Brown: We need to protect consumers’ hard-earned money

WASHINGTON, DC – U.S. Senator Sherrod Brown (D-OH), chairman of the U.S. Senate Banking, Housing, and Urban Affairs Committee, delivered the following opening statement during today’s hearing titled “New consumer financial products and impacts on workers.”

Senator Brown’s remarks, as prepared for delivery, follow:

Hard work should pay off for everyone.

It’s the American dream.

That’s what the dignity of labor is – it’s a concept that Pope Leo XIII spoke of in the 19th century and popularized by Dr. King.

And when work has dignity, you can support yourself, your family and your future.

But we all know what has happened over the past four decades.

Corporate profits have increased. The stock market soared. Executive compensation has skyrocketed.

But wages have not kept up with the cost of living. Millions of full-time workers who aspire to the middle class cannot be part of it, even if they work hard. And even the people we can define as middle class don’t feel much security and stability.

And when workers are forced to find ways to bridge the gap between what they are paid and what they should be earning, what are they left with?

Debt.

Sometimes people will need to borrow money. Well-designed, transparent, and regulated products can help workers pay for an unexpected car repair, pay the grocery bill, or cover medical expenses.

But as we heard in our listening session with workers last week, too often these products are not well designed, they are rarely transparent, and they are not well regulated.

For too many workers, the only credit products available lead to more debt and more financial instability.

We have discussed in this committee the impact of predatory payday lenders on working families.

Today we look at the impact of some new consumer financial products on workers.

Companies tell us that these new products are innovative, easy to use, and will give people more options.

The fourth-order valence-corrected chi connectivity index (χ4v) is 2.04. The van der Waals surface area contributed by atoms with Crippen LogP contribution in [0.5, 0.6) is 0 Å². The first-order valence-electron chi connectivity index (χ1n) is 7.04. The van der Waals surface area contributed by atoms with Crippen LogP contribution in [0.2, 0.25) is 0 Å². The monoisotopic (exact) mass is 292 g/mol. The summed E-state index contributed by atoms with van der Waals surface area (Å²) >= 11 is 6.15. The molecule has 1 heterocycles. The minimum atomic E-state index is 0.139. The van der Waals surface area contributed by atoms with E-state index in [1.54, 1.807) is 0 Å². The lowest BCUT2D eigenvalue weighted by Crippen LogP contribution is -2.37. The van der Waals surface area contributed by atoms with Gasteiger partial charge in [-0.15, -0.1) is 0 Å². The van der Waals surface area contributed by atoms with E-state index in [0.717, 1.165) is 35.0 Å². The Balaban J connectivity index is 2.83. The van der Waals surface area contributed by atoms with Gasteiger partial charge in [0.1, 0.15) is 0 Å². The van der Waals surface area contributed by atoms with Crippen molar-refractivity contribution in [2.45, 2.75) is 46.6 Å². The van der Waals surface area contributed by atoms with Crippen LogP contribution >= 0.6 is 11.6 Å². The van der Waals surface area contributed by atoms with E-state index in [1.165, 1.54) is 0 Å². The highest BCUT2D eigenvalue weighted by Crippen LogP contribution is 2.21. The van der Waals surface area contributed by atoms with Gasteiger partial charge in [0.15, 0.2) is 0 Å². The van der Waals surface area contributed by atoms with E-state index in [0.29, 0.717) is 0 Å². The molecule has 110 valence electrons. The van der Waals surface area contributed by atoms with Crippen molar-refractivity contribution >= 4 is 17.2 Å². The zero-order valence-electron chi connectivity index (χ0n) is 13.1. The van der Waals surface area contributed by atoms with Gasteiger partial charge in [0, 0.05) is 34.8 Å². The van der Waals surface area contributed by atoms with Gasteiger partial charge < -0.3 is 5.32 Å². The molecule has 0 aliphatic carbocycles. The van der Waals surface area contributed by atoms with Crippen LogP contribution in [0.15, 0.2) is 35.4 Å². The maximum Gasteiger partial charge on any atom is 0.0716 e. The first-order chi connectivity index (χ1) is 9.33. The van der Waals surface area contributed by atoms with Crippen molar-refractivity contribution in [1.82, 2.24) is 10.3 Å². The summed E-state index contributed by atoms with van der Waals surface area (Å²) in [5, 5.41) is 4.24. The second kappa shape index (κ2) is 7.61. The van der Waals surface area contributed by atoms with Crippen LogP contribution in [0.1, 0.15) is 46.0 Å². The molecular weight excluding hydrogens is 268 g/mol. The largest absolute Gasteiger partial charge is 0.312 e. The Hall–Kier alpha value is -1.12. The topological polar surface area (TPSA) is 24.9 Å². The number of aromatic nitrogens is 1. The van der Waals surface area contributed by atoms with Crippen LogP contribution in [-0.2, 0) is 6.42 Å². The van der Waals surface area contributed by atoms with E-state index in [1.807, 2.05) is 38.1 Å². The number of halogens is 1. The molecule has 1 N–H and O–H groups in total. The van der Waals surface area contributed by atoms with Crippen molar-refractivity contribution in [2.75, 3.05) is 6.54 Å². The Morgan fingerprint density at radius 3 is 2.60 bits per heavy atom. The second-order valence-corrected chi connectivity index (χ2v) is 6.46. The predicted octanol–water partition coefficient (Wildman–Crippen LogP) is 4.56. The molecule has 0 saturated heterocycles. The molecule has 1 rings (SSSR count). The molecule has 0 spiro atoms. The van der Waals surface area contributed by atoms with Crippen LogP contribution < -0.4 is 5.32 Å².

But so often “innovation” is just another way for companies to make money – while trapping people in debt.

New credit products, such as “buy now, pay later,” could help consumers pay for products in installments, with strong consumer protections.

Yet many of these products have hidden fees, they lack transparency, and they are not underwritten properly. The ads encourage consumers to use these plans for multiple purchases, across multiple online stores, racking up debt they can’t afford to repay.

Consumers like Briana Gordley.

As a student, Briana started with one of these loans. First one BNPL company, then two, then three. A company told her they were increasing her credit limit from $100 to $1,000.

At first, 18-year-old Briana wasn’t too worried. As she put it, if companies “believed in my ability to repay my debt, so do I.”

With more and more credit approved, Briana was juggling $1,500 in loans with different payment dates throughout the month, and her account kept getting overdrawn.

Briana’s story gets to the heart of the matter. With little or no underwriting, buy now, pay later companies don’t know if they are the only ones a consumer has credit with. And without disclosure of the proper terms, a consumer is left in the dark.

To make this model work for consumers, we need real rules for companies to follow and proper disclosures.